Thomas D. Yannucci, 50
Kirkland & Ellis, Washington
Legal Training:University of Notre Dame, 1976
Highest Jury Award or Known Settlement Against the Media: In June 1998, Yannucci exacted one of the most embarrassing and expensive settlements against any major American newspaper. He collected a reported $18 million, plus an above-the-fold, "1A" apology, from Gannett Co. Inc., owner of The Cincinnati Enquirer, on behalf of the big banana conglomerate, Chiquita Brands International Inc.
Career Highlight: Tough call. There's Chiquita. But Yannucci also orchestrated the 1993 on-air "Dateline" apology to General Motors Corp. after the NBC program rigged GM pickup trucks to explode. And, perhaps most notably, he was behind the "60 Minutes" tobacco debacle.
Legal Signature: The "post-publication package." An expensive tactic that is sure to be replicated by corporations in the years to come. The idea is to mitigate the impact of a damning story by an in-depth, point-by-point, high-profile campaign debunking the accusations. It's also designed to prevent any industry awards.
The Media's Achilles' Heel: The jury box, Yannucci says. "If you take it to the jury, the ordinary citizen begins [the trial] thinking the press is unfair."
Scouting Report: There is perhaps no single attorney in recent memory that has scarred the American media's psyche more than Yannucci. It is not the ubiquity of his litigation against the press--he spends only about a quarter of his time on media plaintiff clients, with few ever coming to public light--but the victories he has scored and how he scored them. The results have carved for Yannucci and his firm, Kirkland & Ellis, a reputation as probably the top media-plaintiff's firm in the country for corporations looking to fight the press.
At the heart of Yannucci's success is the realization that money doesn't matter. "Most large companies are not trying to make money off a libel suit," he says. His clients want public-relations control and, if it's too late, some redemption from critical reports.
Yannucci begins his work with the presumption that the news-gathering process can be shoddy and vulnerable. Back in 1993, he helped to reveal "Dateline" rigged GM pickup trucks to explode on side impacts, then forced the first prime-time retraction by a major news network for disingenuous news gathering. A few years later, Yannucci orchestrated a prepublication campaign when he kept CBS' "60 Minutes" from airing Jeffrey Wigand's accusations. Granted, it was nothing more than a for-hire, First Amendment hit. But Yannucci brought one of America's stalwart broadcast journalism shops to its knees--and on a claim of "tortious interference," a charge hardly ever threatened or heard of before. And then there's Chiquita. Yannucci was hired early on when the banana company first got word of Michael Gallagher's investigation. Early on, he became suspicious of the reporter and kept an eye on him, Yannucci says. A few weeks before publication, he caught Gallagher hacking into Chiquita's voice-mail system.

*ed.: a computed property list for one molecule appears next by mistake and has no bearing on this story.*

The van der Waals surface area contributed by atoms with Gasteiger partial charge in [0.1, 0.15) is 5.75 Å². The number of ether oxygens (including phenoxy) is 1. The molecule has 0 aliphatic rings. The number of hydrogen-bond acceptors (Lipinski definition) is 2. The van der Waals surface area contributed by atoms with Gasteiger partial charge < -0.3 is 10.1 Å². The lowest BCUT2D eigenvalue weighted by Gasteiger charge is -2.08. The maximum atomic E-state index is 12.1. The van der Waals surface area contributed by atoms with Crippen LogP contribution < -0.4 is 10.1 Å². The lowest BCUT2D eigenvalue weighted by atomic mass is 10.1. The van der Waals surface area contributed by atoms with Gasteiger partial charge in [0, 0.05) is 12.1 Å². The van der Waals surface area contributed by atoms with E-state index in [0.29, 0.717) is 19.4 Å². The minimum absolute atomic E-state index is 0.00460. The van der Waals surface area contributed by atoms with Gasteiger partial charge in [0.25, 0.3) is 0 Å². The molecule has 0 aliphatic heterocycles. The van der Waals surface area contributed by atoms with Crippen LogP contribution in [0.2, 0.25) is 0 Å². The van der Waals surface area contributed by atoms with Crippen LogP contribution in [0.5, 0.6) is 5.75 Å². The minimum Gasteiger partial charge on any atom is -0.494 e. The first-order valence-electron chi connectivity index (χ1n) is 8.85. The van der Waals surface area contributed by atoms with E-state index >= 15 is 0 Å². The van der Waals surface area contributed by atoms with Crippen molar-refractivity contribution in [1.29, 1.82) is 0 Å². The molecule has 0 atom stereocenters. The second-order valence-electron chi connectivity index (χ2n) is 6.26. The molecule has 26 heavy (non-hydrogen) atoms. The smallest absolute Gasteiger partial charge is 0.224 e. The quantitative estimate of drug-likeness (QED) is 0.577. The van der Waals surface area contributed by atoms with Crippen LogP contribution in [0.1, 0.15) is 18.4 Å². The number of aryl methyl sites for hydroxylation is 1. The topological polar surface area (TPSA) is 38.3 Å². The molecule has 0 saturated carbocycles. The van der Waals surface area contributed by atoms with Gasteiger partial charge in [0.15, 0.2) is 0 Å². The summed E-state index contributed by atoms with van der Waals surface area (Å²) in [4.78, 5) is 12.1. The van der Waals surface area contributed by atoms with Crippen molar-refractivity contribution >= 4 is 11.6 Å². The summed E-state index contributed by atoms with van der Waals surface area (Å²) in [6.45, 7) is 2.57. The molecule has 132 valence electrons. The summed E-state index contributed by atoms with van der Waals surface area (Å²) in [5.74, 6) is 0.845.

The three cases equate to a legal hat trick few, if any, in the media plaintiff's bar have scored. "All these guys are not sissies," Sandra Baron, executive director of the Libel Defense Resource Center, says of the news organizations that have tangled with Yannucci. "[They all] had public stories that they backed away from in a big and public way."
Yannucci's reputation is that of a savvy, behind-the-scenes strategist. He has yet to take a media trial to a jury. He also operates at a lower professional key than some of his colleagues. Instead of opting for an elaborate press conference, Yannucci may woo a competing publication to refute a story on his client. Or, "there might be a journalist who doesn't like the journalist who did the [original] story," he says. The idea is to stem "bad press," a philosophy epitomized in his latest tactic: the post-publication package, as endured by The Blade in Toledo, Ohio.
Yannucci represents Brush Wellman Inc., an Ohio company that manufactures beryllium, a metal that leaves a toxic dust when cut, but critical for the construction of nuclear weapons. The Blade's investigative reporter, Sam Roe, exposed that for decades workers at Brush and around the country were becoming deathly ill from beryllium and alleged the company, along with the federal government, covered it up.
Brush never sued Roe. But in response to The Blade's 1999 "Deadly Alliance" series, Yannucci orchestrated a 185-page company response that was sent to award committees for the Investigative Reporters and Editors, the National Press Club, and the Pulitzer Prizes. It is a breathtakingly exhaustive shot to undermine the paper's accusations--and to keep "Deadly Alliance" from garnering any laurels. (It's online, too: http://www.befacts.com). A year later, The Blade's series has more than weathered Yannucci's dissection. The federal government conceded its responsibility (two congressional investigations are under way). And Roe was a runner-up for the Pulitzer Prize for investigative journalism. Yannucci explains the report's purpose is "not to hound people, but to correct the record." Maybe so. But it also is a likely foreshadow; With Yannucci's success, his style is sure to be emulated, regularly putting news investigations--particularly those into corporations--under an unprecedented level of scrutiny.
Reprinted with permission from Editor & Publisher, 2000.